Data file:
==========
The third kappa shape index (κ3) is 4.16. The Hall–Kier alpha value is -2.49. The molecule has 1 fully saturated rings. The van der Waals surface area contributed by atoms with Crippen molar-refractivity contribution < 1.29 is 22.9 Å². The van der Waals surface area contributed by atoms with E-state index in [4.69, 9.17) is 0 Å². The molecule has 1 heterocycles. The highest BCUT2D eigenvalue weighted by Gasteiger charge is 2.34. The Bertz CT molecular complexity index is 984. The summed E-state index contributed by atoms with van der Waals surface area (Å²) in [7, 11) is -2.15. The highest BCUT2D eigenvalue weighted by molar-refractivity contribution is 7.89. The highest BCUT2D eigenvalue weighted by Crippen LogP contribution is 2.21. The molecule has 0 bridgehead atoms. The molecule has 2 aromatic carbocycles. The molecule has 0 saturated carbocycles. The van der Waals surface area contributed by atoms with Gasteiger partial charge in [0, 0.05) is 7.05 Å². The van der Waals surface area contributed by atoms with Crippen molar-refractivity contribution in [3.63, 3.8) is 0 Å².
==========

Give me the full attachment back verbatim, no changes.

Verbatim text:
The third kappa shape index (κ3) is 4.16. The Hall–Kier alpha value is -2.49. The molecule has 1 fully saturated rings. The van der Waals surface area contributed by atoms with Crippen molar-refractivity contribution < 1.29 is 22.9 Å². The van der Waals surface area contributed by atoms with E-state index in [4.69, 9.17) is 0 Å². The molecule has 1 heterocycles. The highest BCUT2D eigenvalue weighted by Gasteiger charge is 2.34. The Bertz CT molecular complexity index is 984. The summed E-state index contributed by atoms with van der Waals surface area (Å²) in [7, 11) is -2.15. The highest BCUT2D eigenvalue weighted by molar-refractivity contribution is 7.89. The highest BCUT2D eigenvalue weighted by Crippen LogP contribution is 2.21. The molecule has 0 bridgehead atoms. The molecule has 2 aromatic carbocycles. The molecule has 0 saturated carbocycles. The van der Waals surface area contributed by atoms with Gasteiger partial charge in [0, 0.05) is 7.05 Å². The van der Waals surface area contributed by atoms with Crippen molar-refractivity contribution in [3.63, 3.8) is 0 Å².